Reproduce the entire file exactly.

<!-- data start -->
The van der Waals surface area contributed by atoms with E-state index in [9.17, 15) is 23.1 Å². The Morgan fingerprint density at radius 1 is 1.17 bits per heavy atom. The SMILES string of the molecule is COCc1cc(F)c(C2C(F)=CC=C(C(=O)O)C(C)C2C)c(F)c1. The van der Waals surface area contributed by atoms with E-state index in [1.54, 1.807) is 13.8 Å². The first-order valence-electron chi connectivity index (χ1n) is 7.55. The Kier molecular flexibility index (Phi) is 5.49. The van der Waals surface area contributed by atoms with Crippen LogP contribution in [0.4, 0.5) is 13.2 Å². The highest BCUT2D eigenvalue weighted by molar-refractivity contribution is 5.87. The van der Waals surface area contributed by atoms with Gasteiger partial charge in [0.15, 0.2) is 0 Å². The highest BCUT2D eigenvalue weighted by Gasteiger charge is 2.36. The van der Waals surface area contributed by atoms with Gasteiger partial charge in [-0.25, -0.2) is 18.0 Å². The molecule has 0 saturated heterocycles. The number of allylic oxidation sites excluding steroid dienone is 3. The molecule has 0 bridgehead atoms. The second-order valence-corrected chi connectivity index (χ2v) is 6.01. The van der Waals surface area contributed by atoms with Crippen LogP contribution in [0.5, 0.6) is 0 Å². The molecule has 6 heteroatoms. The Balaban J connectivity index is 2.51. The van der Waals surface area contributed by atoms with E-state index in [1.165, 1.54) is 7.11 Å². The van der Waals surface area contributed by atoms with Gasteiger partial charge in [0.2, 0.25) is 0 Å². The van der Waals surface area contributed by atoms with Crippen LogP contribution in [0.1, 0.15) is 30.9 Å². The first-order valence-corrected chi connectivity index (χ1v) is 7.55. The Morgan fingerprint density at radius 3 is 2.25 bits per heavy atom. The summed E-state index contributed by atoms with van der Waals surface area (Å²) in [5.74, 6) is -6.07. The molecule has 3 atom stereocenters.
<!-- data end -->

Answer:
The van der Waals surface area contributed by atoms with E-state index in [9.17, 15) is 23.1 Å². The Morgan fingerprint density at radius 1 is 1.17 bits per heavy atom. The SMILES string of the molecule is COCc1cc(F)c(C2C(F)=CC=C(C(=O)O)C(C)C2C)c(F)c1. The van der Waals surface area contributed by atoms with E-state index in [1.54, 1.807) is 13.8 Å². The first-order valence-electron chi connectivity index (χ1n) is 7.55. The Kier molecular flexibility index (Phi) is 5.49. The van der Waals surface area contributed by atoms with Crippen LogP contribution in [0.4, 0.5) is 13.2 Å². The highest BCUT2D eigenvalue weighted by molar-refractivity contribution is 5.87. The van der Waals surface area contributed by atoms with Gasteiger partial charge in [0.15, 0.2) is 0 Å². The highest BCUT2D eigenvalue weighted by Gasteiger charge is 2.36. The van der Waals surface area contributed by atoms with Gasteiger partial charge in [-0.25, -0.2) is 18.0 Å². The molecule has 0 saturated heterocycles. The number of allylic oxidation sites excluding steroid dienone is 3. The molecule has 0 bridgehead atoms. The second-order valence-corrected chi connectivity index (χ2v) is 6.01. The van der Waals surface area contributed by atoms with Crippen LogP contribution in [0.5, 0.6) is 0 Å². The molecule has 6 heteroatoms. The Balaban J connectivity index is 2.51. The van der Waals surface area contributed by atoms with E-state index in [1.165, 1.54) is 7.11 Å². The van der Waals surface area contributed by atoms with Gasteiger partial charge in [0.2, 0.25) is 0 Å². The van der Waals surface area contributed by atoms with Crippen LogP contribution in [0.1, 0.15) is 30.9 Å². The first-order valence-corrected chi connectivity index (χ1v) is 7.55. The Morgan fingerprint density at radius 3 is 2.25 bits per heavy atom. The summed E-state index contributed by atoms with van der Waals surface area (Å²) in [5.74, 6) is -6.07. The molecule has 3 atom stereocenters.